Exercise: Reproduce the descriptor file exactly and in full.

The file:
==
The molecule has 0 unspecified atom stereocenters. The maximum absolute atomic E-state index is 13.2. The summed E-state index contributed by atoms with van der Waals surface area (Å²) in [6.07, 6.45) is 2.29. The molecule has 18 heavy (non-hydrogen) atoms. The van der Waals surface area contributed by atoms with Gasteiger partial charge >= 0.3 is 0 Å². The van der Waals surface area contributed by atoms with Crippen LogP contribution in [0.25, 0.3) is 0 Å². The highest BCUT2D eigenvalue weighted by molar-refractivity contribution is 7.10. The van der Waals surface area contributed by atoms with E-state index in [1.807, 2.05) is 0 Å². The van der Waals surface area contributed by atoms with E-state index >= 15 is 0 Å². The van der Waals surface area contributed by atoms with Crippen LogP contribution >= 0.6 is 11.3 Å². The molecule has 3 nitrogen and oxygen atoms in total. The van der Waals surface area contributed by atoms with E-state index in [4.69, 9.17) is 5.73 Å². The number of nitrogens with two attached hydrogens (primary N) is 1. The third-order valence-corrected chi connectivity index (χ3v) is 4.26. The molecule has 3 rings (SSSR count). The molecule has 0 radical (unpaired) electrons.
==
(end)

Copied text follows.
The molecule has 0 unspecified atom stereocenters. The maximum absolute atomic E-state index is 13.2. The summed E-state index contributed by atoms with van der Waals surface area (Å²) in [6.07, 6.45) is 2.29. The molecule has 18 heavy (non-hydrogen) atoms. The van der Waals surface area contributed by atoms with Gasteiger partial charge >= 0.3 is 0 Å². The van der Waals surface area contributed by atoms with Crippen LogP contribution in [0.25, 0.3) is 0 Å². The highest BCUT2D eigenvalue weighted by molar-refractivity contribution is 7.10. The van der Waals surface area contributed by atoms with E-state index in [1.807, 2.05) is 0 Å². The van der Waals surface area contributed by atoms with E-state index >= 15 is 0 Å². The van der Waals surface area contributed by atoms with Crippen LogP contribution >= 0.6 is 11.3 Å². The molecule has 3 nitrogen and oxygen atoms in total. The van der Waals surface area contributed by atoms with E-state index in [4.69, 9.17) is 5.73 Å². The number of nitrogens with two attached hydrogens (primary N) is 1. The third-order valence-corrected chi connectivity index (χ3v) is 4.26. The molecule has 3 rings (SSSR count). The molecule has 0 radical (unpaired) electrons.